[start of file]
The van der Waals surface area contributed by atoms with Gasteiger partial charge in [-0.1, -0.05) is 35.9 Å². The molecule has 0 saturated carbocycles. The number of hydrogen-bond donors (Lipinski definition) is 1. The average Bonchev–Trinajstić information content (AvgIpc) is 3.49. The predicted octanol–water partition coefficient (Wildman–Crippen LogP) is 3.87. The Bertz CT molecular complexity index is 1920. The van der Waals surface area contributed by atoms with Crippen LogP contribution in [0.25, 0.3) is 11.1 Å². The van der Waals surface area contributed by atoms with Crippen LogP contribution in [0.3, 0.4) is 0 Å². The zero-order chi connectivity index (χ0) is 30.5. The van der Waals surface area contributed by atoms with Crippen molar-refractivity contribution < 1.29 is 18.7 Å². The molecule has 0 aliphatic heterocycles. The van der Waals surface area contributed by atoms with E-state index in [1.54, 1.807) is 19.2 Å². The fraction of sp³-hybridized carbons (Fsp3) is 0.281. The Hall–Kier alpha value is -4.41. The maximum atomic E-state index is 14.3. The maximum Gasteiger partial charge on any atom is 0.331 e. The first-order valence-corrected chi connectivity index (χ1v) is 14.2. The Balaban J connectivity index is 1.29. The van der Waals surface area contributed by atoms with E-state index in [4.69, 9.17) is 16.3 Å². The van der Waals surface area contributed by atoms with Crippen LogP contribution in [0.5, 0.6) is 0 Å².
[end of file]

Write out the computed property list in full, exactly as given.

The van der Waals surface area contributed by atoms with Gasteiger partial charge in [-0.1, -0.05) is 35.9 Å². The molecule has 0 saturated carbocycles. The number of hydrogen-bond donors (Lipinski definition) is 1. The average Bonchev–Trinajstić information content (AvgIpc) is 3.49. The predicted octanol–water partition coefficient (Wildman–Crippen LogP) is 3.87. The Bertz CT molecular complexity index is 1920. The van der Waals surface area contributed by atoms with Crippen LogP contribution in [0.25, 0.3) is 11.1 Å². The van der Waals surface area contributed by atoms with Crippen LogP contribution in [0.3, 0.4) is 0 Å². The zero-order chi connectivity index (χ0) is 30.5. The van der Waals surface area contributed by atoms with Crippen molar-refractivity contribution < 1.29 is 18.7 Å². The molecule has 0 aliphatic heterocycles. The van der Waals surface area contributed by atoms with E-state index in [1.54, 1.807) is 19.2 Å². The fraction of sp³-hybridized carbons (Fsp3) is 0.281. The Hall–Kier alpha value is -4.41. The maximum atomic E-state index is 14.3. The maximum Gasteiger partial charge on any atom is 0.331 e. The first-order valence-corrected chi connectivity index (χ1v) is 14.2. The Balaban J connectivity index is 1.29. The van der Waals surface area contributed by atoms with E-state index in [4.69, 9.17) is 16.3 Å². The van der Waals surface area contributed by atoms with Crippen LogP contribution in [0.5, 0.6) is 0 Å².